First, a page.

St George is a small town on the Balonne river which has a weir about 7 Km south of the town so it is quite full but not flowing.  I am camped at at Kapunda Fishing Camp right on the river 9 Km north of St George.  It has basic facilities plus power but little need for that as last night dropped to only 11 °C and today it will be 24 °C.  Only four other camps here so it is very quiet.   After I set up I went to a winery near the town, Riversands, which makes a range of white and red wines and a vintage port, which was what attracted me to visit the winery  Their Chardonnay and Shiraz were good but the port was more like a tawny, but I still bought a couple of bottles, I doubt they will make it back home!  The photo below is of my camp at St George.

 

Today I drove to Thurston National Park, a 220 Km round trip, it is an undeveloped park renowned for its birdlife.  Sadly when I was there I didn’t hear a bird so it was not a successful trip.  Maybe I should have guessed that with the drought the birds would have moved out.  But I put the drone up in very gusty winds and took the first drone photos of the trip.  The 20 Km drive off the highway is on a fair dirt road, but the seven gates each way got a bit tiring.

 

Back in St George I visited their riverside picnic area and it was good to see some green grass.  Very well maintained area with lots of tables and a free BBQ.  There was also a flood marker showing the height of the floods over the years.  The biggest was in 2012 at 13.95 metres and the river flow at that time was 328,000 megalitres per day an incredible volume, about two thirds of a Sydney Harbour per day!  The top of the flood marker was about five metres above my head.  The bottom marker is the height of the bridge which would have been four metres under water at the flood peak.  Most of the town had to be evacuated to Dalby until the river subsided.  Old timers say the 1890 flood was higher, but the flood marker was washed away so it is only conjecture.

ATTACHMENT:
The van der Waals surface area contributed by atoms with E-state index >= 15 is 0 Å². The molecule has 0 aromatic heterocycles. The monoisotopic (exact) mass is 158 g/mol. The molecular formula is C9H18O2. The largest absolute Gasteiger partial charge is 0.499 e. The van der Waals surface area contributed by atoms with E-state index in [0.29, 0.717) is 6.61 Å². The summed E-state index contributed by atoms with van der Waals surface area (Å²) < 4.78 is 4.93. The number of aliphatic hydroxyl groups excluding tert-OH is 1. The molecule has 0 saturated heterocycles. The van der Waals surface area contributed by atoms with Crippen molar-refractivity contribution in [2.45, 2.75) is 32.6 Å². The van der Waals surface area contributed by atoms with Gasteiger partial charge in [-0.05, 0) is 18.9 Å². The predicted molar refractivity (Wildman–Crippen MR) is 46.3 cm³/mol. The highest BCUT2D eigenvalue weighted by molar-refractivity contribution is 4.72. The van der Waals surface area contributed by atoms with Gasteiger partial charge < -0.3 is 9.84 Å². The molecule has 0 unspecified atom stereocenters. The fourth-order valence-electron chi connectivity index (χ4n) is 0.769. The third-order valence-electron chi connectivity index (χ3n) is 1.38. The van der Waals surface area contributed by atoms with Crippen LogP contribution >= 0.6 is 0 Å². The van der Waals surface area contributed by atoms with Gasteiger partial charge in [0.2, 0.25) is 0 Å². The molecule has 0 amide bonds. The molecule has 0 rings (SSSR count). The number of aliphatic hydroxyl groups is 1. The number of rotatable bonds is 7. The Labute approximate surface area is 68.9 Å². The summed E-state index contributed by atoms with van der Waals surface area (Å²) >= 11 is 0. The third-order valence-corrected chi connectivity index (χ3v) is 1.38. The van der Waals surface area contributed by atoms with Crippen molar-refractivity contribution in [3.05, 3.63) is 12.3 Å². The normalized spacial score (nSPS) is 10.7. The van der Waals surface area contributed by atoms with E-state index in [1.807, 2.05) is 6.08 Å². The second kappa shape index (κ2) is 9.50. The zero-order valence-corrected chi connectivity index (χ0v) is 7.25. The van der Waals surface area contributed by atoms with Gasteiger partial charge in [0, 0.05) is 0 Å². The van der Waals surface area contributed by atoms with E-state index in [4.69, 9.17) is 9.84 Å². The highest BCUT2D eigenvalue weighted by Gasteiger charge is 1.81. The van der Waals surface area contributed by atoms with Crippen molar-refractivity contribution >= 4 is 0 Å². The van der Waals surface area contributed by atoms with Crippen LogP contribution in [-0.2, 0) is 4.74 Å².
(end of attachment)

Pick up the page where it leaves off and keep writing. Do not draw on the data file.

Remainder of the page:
The photo below is of St George in the the 2012 flood (I did pack my time machine for this trip).

 

Today, Friday, I set out to Thallon about 80 Km south-east of St George.  The silos there are called “the waterhole” and depict the Moonie river, wildlife, trees and sheep, with a sunset in the background.  The painters are two Brisbane-based artists, Travis Vinson and Joel Fergie.  The silos look great as you approach the town from the distance.

 

A couple of closer views:

 

 

 

 

 

 

 

 

 

 

 

 

 

On the way I called in to Ninidigully to see the historic hotel, established in 1864 it is the oldest continuously licensed pub in Queensland and is on the banks of the Moonie river.

 

 

From Thallon I travelled from through Goondiwindi to Yelarbon where I will stop for the night at the recreation ground – $15 a night with power and water, clean but small amenities.  The silos here depict a boy playing in the Yelarbon lagoon “when the rain comes” and floating a boat he has made out of a newspaper.  Four silos have been painted with another three having been cleaned and painted white ready for more artwork.

 

The boy is painted across two silos.

 

 

Tomorrow is Saturday and I am heading off on a two day trip to Theodore from where I will visit Isla Gorge National Park, a park I have wanted to visit for a while but on that never quite fitted into our various journeys.  So no blogs for a couple of days and only one silo on the way at Wandoan.

 

Russ on 6 August 2019

I have included an map of my travels so far.  The map shows the zig zag journey necessary to pick up the art sites, 2400 Km and not even in Qld yet.

 

On Monday I stopped at Gunnedah where the old water tower is now a museum.  The artwork commemorates the Australian Army battle at Long Tan in Vietnam.  Two thousand  Viet Cong attacked 108 young and mostly inexperienced Australian and New Zealand soldiers on patrol on a shattered rubber plantation, Long Tan.  For 3-1/2 hours they held off the attackers until support arrived. The Battle of Long Tan is one of the most savage and decisive engagements in ANZAC history, earning many individual gallantry awards.

 

 

A couple of close ups of vignettes on the tower: